In my opinion, the problem with dealing with binary files within a design/creative environment is that merging is near-impossible to automate. How do you merge two different designs? Unlike in code, or in git and other version control systems, where you can merge or rebase, in design, someone has to manually do it eventually - either you can't merge two binary files, or even if you could, you wouldn't want to do it from a design perspective, anyways.

I deal with both 2d design (.ai, .psd, .jpg files) and 3d (.dwg, .3ds, .3dm) files, and for my team the best answer has been to use Dropbox, or something like GTeam. Dropbox is good because it has versioning, it's super straightforward, and it handles the primary ability to 'fork' files (aka duplicate with a different name) well. Merging designs together is a hard problem within design, and thus won't be solved with version control tools. Also -- not all designers will be open and interested to learn a version control system.
posted by suedehead at 1:56 PM on August 14, 2013 [1 favorite]


Git's going to be painful because every client is going to have a fully functional git repository on it. When you change and commit a large binary file, it's going to try to cram a compressed version back into the change index. Even just trying to manage a copy of every image we use on our web site became quickly unworkable. Worse yet, it was pretty painful for all involved.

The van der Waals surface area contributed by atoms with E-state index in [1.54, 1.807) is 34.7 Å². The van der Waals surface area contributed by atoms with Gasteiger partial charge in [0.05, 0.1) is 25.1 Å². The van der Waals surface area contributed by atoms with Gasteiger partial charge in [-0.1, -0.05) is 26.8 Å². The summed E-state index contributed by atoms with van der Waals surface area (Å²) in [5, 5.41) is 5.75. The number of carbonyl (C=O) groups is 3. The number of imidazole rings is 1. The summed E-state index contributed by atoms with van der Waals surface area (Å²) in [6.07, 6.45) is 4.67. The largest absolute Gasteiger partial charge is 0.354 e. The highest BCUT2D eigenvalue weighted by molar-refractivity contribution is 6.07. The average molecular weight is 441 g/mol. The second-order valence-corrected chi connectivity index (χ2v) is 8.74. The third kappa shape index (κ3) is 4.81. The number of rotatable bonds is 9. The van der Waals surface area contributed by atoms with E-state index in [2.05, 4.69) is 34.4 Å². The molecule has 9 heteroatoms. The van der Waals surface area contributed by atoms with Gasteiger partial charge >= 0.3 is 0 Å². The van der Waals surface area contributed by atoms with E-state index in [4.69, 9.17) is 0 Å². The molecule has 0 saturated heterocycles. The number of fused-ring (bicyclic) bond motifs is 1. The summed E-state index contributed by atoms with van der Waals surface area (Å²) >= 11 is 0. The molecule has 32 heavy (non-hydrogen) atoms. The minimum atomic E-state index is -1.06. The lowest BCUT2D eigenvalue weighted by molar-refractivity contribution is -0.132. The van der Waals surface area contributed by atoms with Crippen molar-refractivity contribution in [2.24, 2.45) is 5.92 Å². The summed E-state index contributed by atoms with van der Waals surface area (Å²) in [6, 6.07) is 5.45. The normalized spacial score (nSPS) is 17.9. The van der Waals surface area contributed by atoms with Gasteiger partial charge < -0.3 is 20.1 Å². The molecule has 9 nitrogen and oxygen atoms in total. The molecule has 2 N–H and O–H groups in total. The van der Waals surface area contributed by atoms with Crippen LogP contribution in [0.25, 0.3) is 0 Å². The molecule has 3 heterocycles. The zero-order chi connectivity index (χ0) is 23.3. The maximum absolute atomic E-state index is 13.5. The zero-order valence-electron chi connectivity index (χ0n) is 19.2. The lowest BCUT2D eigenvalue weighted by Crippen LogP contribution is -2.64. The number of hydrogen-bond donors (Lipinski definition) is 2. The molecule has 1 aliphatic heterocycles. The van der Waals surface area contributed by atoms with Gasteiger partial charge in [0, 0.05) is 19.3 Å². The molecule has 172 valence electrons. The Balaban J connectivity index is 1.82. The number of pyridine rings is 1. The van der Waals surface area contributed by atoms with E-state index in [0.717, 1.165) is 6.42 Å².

I still think you'd be better off looking at things designed for images and binary files.
posted by advicepig at 2:44 PM on August 14, 2013


I've personally watched designers try to use Github and suffer repeated failures and crashes. As others have said, you're absolutely right to not use it for large binary files. Not to mention the fact that it's so overly complex that even many developers struggle to use it correctly.
posted by drjimmy11 at 4:51 PM on August 14, 2013


Git is great at managing code, and terrible at everything else.

I would definitely look into Dropbox. There's version history (on the web), shared folders, seamless sync, the works.
posted by neckro23 at 5:29 PM on August 14, 2013